I remember it so vividly. It sticks indelibly in my brain, even though it happened 10 years ago. I’m writing about 9-11, the day the world changed.
It changed for me in many ways. My son was born just 17 days earlier. For me it was a time of euphoria- my first child, a new house in Florida and another that we had just moved in to in Michigan, and I was on top of the world business-wise.
Then the attack on the World Trade Center came the morning of September 11. I was at work and for some odd reason had the television on. I thought I was watching a movie- and then the news commentator came on to confirm it was real. I still couldn’t believe it. America was under attack.
After 9-11, my life came crashing down. Business soured- no one wanted to spend money because they were concerned long-term that gas prices would skyrocket and the robust economy would go south. The housing market, which had steadily risen year after year, began a rapid decline, and life in general became a struggle for my family and I.
Of course I can’t blame everything on 9-11, and certainly many families were far worse off than mine- particularly those that lost loved ones in the attack, but for me it will remain the greatest national and personal tragedy I have ever experienced.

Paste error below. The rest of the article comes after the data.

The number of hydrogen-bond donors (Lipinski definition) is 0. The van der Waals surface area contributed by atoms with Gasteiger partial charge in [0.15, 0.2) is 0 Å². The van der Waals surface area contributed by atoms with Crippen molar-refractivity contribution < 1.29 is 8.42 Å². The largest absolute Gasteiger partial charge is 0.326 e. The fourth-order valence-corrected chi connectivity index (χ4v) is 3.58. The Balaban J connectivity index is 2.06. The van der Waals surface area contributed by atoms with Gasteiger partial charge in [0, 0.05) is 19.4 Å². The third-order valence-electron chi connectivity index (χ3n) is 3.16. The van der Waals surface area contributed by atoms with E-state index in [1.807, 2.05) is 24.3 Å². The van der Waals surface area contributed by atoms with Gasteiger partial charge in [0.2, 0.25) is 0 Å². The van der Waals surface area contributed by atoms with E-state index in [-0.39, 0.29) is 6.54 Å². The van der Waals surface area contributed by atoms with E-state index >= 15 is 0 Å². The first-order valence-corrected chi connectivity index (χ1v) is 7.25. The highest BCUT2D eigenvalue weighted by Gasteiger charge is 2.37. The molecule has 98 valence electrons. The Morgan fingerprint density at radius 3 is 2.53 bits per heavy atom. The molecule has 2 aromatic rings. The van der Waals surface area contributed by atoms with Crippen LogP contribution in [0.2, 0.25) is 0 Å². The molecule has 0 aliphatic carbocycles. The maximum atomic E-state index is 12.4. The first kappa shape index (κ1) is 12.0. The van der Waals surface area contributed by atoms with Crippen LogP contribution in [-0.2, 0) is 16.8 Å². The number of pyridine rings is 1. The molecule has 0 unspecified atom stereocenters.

There, now I’ve shared my personal tragedy. Let’s hear how 9-11 changed your life. If you would like to share your personal story drop us an email, and we’ll gladly see that it’s published.
I was very surprised to learn that a ruling by the State Court of Appeals snowballed into the closing of compassion centers in Clare County. The ruling overturned an Isabella County Circuit Court judge that said a compassion center in that county could stay open. The Court of Appeals gave the prosecutor the ability to force its closure.
Apparently that gave Clare County, as well as many other county prosecutors in Michigan, the ammo it needed to close compassion centers in their counties. Something tells me the Michigan Supreme Court, however, will have the ultimate say on this matter, and if they overturn the Court of Appeals, the compassion centers could be back in business in a matter of weeks.
It’s hard to blame the businesspeople who got involved in the opening of these centers. In fact, you almost have to feel sorry for someone of them who invested their life savings into a business, only to have the local prosecutor shut it down.
Whatever the outcome in the courts, lawmakers have to sort out the inconsistencies in the new law, so that cops, prosecutors and judges are all on the same page.